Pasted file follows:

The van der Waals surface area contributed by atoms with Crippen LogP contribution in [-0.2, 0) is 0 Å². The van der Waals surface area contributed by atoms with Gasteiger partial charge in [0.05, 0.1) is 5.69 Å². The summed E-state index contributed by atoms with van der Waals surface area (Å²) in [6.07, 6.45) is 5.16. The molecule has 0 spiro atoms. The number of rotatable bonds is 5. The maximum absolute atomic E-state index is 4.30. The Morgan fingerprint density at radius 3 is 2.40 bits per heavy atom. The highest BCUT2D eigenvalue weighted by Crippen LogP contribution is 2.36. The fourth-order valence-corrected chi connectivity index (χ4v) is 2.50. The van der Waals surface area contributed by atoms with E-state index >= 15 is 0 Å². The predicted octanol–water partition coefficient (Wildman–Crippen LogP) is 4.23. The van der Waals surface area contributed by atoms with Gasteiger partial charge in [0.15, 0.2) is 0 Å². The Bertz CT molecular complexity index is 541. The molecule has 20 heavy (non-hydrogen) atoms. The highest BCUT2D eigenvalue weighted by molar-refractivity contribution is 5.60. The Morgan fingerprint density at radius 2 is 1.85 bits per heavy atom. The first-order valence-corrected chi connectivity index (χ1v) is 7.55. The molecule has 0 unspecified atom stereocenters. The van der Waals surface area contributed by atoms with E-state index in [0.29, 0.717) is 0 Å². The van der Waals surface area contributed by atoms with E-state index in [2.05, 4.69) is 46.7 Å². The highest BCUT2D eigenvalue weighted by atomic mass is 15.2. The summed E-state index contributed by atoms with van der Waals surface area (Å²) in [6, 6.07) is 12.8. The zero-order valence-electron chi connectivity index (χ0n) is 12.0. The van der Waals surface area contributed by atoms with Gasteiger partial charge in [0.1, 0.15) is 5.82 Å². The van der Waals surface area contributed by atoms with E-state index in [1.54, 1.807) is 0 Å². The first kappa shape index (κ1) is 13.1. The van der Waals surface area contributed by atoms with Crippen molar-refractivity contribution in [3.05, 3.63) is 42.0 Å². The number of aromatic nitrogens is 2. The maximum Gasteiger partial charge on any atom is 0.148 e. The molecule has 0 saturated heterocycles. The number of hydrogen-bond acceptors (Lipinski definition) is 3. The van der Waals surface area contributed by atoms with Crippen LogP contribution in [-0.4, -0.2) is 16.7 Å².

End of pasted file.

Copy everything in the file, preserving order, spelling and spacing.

The van der Waals surface area contributed by atoms with Crippen LogP contribution in [-0.2, 0) is 0 Å². The van der Waals surface area contributed by atoms with Gasteiger partial charge in [0.05, 0.1) is 5.69 Å². The summed E-state index contributed by atoms with van der Waals surface area (Å²) in [6.07, 6.45) is 5.16. The molecule has 0 spiro atoms. The number of rotatable bonds is 5. The maximum absolute atomic E-state index is 4.30. The Morgan fingerprint density at radius 3 is 2.40 bits per heavy atom. The highest BCUT2D eigenvalue weighted by Crippen LogP contribution is 2.36. The fourth-order valence-corrected chi connectivity index (χ4v) is 2.50. The van der Waals surface area contributed by atoms with E-state index >= 15 is 0 Å². The predicted octanol–water partition coefficient (Wildman–Crippen LogP) is 4.23. The van der Waals surface area contributed by atoms with Gasteiger partial charge in [0.15, 0.2) is 0 Å². The Bertz CT molecular complexity index is 541. The molecule has 20 heavy (non-hydrogen) atoms. The highest BCUT2D eigenvalue weighted by molar-refractivity contribution is 5.60. The Morgan fingerprint density at radius 2 is 1.85 bits per heavy atom. The first-order valence-corrected chi connectivity index (χ1v) is 7.55. The molecule has 0 unspecified atom stereocenters. The van der Waals surface area contributed by atoms with E-state index in [0.29, 0.717) is 0 Å². The van der Waals surface area contributed by atoms with E-state index in [2.05, 4.69) is 46.7 Å². The highest BCUT2D eigenvalue weighted by atomic mass is 15.2. The summed E-state index contributed by atoms with van der Waals surface area (Å²) in [6, 6.07) is 12.8. The zero-order valence-electron chi connectivity index (χ0n) is 12.0. The van der Waals surface area contributed by atoms with Gasteiger partial charge in [0.1, 0.15) is 5.82 Å². The van der Waals surface area contributed by atoms with E-state index in [1.54, 1.807) is 0 Å². The first kappa shape index (κ1) is 13.1. The van der Waals surface area contributed by atoms with Crippen molar-refractivity contribution in [3.05, 3.63) is 42.0 Å². The number of aromatic nitrogens is 2. The maximum Gasteiger partial charge on any atom is 0.148 e. The molecule has 0 saturated heterocycles. The number of hydrogen-bond acceptors (Lipinski definition) is 3. The van der Waals surface area contributed by atoms with Crippen LogP contribution in [-0.4, -0.2) is 16.7 Å².